India pumps in liquidity to ease cash crunch


The Reserve Bank of India (RBI) said on Monday it would pump 360 billion Indian rupees ($4.95 billion) into money markets in October in its latest attempt to stem fears of a cascading credit crunch, pledging to buy back bonds after the government dramatically reduced its own borrowing by 700 billion rupees on Friday.

Indian bond yields dropped sharply on Monday to their lowest in more than a month as investors took in the news.

The benchmark 10-year bond yield dropped as much as 12 basis points to 7.90 percent in opening deals, its lowest level since Aug. 29. By 0535 GMT however, it was down 7 basis points at 7.95 percent.

“Markets are cheering after a long time. The cut in borrowing and the (bond buying) open market operation have both helped equally,” said Harish Agarwal, a fixed income trader with First Rand Bank in Mumbai.

“But I fear profit booking will keep it between 7.95-8.00 percent levels,” he added.

The RBI said early on Monday that it has decided to buy a total of 360 billion rupees worth of government bonds under its open market operations (OMOs) this month, in a bid to ease liquidity conditions in the market.

The RBI’s open-market operation announcement followed news on Friday when India said it would borrow a gross 2.47 trillion rupees ($34.08 billion) from the market between October and March through dated securities, lower than budgeted estimates.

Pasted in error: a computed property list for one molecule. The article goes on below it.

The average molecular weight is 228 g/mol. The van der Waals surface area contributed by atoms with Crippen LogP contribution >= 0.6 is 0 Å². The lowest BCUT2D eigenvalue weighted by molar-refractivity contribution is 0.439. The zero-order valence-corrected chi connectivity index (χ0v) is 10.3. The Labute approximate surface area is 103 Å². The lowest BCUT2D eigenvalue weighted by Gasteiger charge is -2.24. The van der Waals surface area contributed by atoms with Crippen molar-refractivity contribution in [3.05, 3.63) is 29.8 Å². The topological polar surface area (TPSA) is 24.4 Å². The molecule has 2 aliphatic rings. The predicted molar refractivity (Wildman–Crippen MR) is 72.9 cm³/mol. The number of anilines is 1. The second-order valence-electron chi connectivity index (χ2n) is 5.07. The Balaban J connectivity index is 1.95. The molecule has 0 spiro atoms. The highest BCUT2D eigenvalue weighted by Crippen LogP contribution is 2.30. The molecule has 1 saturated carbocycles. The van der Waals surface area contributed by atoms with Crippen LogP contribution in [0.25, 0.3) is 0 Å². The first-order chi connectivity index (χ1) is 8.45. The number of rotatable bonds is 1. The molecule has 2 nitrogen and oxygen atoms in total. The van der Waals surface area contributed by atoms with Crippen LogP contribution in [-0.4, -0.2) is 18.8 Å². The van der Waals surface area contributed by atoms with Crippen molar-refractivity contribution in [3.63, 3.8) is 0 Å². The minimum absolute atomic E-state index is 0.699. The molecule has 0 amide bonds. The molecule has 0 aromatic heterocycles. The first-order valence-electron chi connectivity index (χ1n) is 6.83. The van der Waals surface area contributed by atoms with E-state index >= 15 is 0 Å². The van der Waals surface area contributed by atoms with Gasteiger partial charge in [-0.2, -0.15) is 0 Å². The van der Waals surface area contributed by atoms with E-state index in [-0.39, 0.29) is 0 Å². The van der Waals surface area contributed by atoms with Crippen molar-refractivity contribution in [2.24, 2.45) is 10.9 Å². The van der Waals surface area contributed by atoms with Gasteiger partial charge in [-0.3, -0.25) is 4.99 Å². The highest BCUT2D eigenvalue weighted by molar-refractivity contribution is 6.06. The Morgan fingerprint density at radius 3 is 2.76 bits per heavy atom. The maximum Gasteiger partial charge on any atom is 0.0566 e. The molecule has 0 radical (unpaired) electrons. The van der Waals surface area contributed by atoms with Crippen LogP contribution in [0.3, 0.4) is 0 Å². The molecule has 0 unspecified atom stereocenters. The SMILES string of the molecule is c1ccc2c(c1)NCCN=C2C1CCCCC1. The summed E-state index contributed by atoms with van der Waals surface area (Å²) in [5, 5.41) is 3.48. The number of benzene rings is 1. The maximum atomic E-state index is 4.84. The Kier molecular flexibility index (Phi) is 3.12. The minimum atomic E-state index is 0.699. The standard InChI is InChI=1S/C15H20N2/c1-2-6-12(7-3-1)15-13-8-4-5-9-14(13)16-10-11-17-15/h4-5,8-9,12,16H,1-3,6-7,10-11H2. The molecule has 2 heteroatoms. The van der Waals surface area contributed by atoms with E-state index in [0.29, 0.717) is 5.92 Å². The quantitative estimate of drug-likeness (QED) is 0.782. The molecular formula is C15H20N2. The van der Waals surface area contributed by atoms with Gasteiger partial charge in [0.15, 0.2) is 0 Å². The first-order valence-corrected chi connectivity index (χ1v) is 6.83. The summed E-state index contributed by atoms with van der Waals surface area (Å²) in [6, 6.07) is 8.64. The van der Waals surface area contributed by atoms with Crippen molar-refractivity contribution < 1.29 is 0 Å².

The government will effectively cut its market borrowing by 700 billion rupees due to higher-than-expected earnings of 750 billion rupees through its small savings scheme.

The RBI said that its assistance plan followed an assessment of “durable liquidity” needs and the seasonal growth in currency in circulation ahead of upcoming holiday celebrations.

The auctions would be conducted during the second, third and fourth week of October, the RBI said.The 360 billion rupee OMO amount stated was indicative and RBI retained the “flexibility to change it, depending on the evolving liquidity and market conditions”.

In the foreign exchange market, the partially convertible rupee however was trading weaker at 72.80 per dollar versus its previous close of 72.54 as higher global crude oil prices weighed on sentiment. The unit had touched a record low of 72.99 per dollar last month.

Traders will continue to monitor domestic markets for further cues ahead of the RBI monetary policy meeting at the end of the week. (Reuters)

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